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Doren '14: The myth of Brunonian progressivism

Brown is universally known as the rebel Ivy — standing apart from the entrenched educational elite by embracing progress and challenging the prevailing norms of our time. This reputation has served us well — if not always in the U.S. News and World Report rankings, then certainly in the spirit of our iconoclastic roots, which predate the nation itself. This reputation is what brings a distinctively eclectic collection of young people from around the world to study and work together on College Hill.

We like to pride ourselves on the belief that, unlike the corporate-driven ethos of Harvard or Princeton, Brown is an enclave of academic purity and raw intellectual curiosity. Unlike Columbia and Cornell, where the undergraduate colleges are merely engines of revenue for the more lucrative research programs, Brown is overwhelmingly focused on the undergraduate experience, and we like it that way.

Despite Brown's undeniable worth in these areas, a little self-evaluation would do us some good. As pronounced as some of our differences may be, we are, like the rest of our Ivy League cohorts, little more than a bastion of privilege through which the American professional class extends it socioeconomic dominance.

As winners of the ovarian lottery (as Warren Buffet would say), most of us have been gifted with ability, privilege, circumstance or some combination of the three. By whatever instrument of fate, the torch has been passed to us to serve as the leaders of our generation. Idealistic, capable and determined, we accepted this challenge. We swore we were different than the preceding generations of hedonistic aristocrats, who used their education and status to serve the interests of themselves and their kin.

But what has become of it? Where is the change that has been promised by the progress of the past century?

Case in point: the global economic crisis — the existential crisis of our time. This was a phenomenon of greed and excess, orchestrated almost entirely by the legions of Ivy League graduates who populate Wall Street corner offices. If you think Brunonians are exempt from this pernicious cycle, just take a look at the job listings over at the Career Development Center. While the vast majority of us do not contribute to the corruption of the educated class in this capacity, the reality is that we are the unknowing, passive perpetuators of its continued dominance.

Assortative mating, once confined to the annals of evolutionary biology, now seems to describe the incredible matchmaking function of academic society, wherein members of the educated elite almost exclusively marry one another and raise the next generation of the upper class.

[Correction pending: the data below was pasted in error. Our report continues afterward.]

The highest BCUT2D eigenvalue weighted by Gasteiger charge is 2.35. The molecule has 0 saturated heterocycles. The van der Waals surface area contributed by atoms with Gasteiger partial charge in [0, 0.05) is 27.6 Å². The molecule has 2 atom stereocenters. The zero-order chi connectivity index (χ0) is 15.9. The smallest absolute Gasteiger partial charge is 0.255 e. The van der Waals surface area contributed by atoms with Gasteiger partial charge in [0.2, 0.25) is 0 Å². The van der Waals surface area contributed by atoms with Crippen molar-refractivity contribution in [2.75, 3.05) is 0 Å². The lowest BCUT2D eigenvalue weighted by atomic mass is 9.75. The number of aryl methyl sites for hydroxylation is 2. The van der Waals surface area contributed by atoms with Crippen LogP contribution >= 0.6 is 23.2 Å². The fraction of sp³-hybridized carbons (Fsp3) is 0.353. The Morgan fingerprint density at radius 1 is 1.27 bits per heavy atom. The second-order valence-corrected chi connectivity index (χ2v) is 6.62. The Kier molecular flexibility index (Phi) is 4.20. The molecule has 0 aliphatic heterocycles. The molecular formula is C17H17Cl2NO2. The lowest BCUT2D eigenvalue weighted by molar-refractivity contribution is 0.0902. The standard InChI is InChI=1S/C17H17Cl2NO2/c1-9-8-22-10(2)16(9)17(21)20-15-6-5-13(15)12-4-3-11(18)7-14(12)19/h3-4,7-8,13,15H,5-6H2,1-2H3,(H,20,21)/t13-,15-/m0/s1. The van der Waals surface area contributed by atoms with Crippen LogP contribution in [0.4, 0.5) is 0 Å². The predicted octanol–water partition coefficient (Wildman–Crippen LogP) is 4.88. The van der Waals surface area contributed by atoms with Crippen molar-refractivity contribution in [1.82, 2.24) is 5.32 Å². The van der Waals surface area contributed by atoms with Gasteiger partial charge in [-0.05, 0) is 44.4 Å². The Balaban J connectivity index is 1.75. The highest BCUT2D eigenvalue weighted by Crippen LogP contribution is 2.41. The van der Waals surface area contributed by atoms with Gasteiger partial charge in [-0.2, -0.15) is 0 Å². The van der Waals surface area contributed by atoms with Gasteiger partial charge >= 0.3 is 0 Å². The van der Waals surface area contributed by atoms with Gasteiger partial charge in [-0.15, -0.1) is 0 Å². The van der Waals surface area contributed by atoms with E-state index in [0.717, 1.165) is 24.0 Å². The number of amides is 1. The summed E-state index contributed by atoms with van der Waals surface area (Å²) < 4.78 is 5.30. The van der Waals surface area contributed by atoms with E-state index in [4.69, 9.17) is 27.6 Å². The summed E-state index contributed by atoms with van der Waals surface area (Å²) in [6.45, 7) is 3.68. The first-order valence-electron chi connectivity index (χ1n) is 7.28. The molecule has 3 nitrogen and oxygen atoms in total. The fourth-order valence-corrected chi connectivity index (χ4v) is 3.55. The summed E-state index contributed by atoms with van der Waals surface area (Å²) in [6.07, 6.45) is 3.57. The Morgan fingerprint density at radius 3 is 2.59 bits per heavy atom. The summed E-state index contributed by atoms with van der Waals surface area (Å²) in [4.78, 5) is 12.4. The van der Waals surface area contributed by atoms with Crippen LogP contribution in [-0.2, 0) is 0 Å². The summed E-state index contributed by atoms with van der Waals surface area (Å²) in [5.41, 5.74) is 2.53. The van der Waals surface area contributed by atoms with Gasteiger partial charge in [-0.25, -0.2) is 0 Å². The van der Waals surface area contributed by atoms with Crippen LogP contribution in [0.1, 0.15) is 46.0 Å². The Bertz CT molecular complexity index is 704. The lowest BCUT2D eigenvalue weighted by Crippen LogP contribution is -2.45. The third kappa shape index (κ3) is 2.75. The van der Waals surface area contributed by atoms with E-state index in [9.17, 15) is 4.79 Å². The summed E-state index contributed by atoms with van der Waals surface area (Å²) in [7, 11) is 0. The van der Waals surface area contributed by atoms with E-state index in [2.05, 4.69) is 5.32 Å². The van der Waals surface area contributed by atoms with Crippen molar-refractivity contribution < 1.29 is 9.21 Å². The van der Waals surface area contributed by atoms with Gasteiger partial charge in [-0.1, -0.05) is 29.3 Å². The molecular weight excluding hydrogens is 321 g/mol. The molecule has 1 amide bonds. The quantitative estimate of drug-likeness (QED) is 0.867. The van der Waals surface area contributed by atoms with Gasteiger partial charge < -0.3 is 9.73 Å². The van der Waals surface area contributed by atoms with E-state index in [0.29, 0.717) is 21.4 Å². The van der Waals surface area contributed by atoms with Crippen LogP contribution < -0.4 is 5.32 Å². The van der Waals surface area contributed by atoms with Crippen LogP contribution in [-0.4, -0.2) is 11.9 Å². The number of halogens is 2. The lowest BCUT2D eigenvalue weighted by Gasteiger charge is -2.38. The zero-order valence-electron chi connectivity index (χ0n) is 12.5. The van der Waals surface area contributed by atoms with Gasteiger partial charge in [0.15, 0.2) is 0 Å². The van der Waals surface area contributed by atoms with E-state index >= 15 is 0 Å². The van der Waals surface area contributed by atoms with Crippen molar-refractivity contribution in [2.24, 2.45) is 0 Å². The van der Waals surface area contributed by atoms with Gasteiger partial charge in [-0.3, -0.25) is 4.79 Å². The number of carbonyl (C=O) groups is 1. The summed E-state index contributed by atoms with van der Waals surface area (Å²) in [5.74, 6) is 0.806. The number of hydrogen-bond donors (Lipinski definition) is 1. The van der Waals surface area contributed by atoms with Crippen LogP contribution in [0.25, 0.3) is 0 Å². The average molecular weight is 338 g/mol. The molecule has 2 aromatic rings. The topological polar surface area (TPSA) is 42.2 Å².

Perhaps I'm drifting into Marxist territory here, but it seems as if the educated elite has plainly surmounted — and consumed — the bourgeoisie as the primary classical "oppressor class" — except that this new wave of class warfare is infinitely more subtle, and perhaps considerably more cruel. It is one in which we openly sympathize with the oppressed and the marginalized, though in reality, either through ignorance or conscious action, we do nothing more than perpetuate the dominant pattern of "bourgeoisie" control that has prevailed since the inception of modern industrial society.

It's the reason BrownFML and Spotted@Brown are inundated with frivolous anecdotes of upper-middle class decadence. It's the reason you can go an entire semester without meeting two people who would fall in the nation's lowest-fifth income bracket, despite our generous financial aid policy. It's the reason President Obama still holds a 75 percent approval rating on campus and the reason our own president remains on the board of directors of two major corporations.

All the while, we pat ourselves on the back for being the only Ivy that truly sticks it to the man. We support local produce by taking our bourgeois appetites to the farmers' market, or sign petitions about the latest pet cause of the environmental movement, or post an offhand Facebook status about some Third World problem so that we appear casually sympathetic and astute. As David Brooks once succinctly described, "The more (the educated classes) objectively serve the right, the more they articulate the views of the left."

Now, I know I'm probably being a bit harsh. If the student bodies — and presidents — of other elite universities could be even slightly more like ours, it would be a step in the right direction for society. But let's not kid ourselves here. Our university, and so many others like it, exists because the ranks of the upper and upper-middle classes need to be replenished from time to time with the will of young meritocrats. The only slim hope is that we can be the one generation to do it right in a very, very long time.

Oliver Doren '14 is a developmental studies and mathematical economics concentrator.



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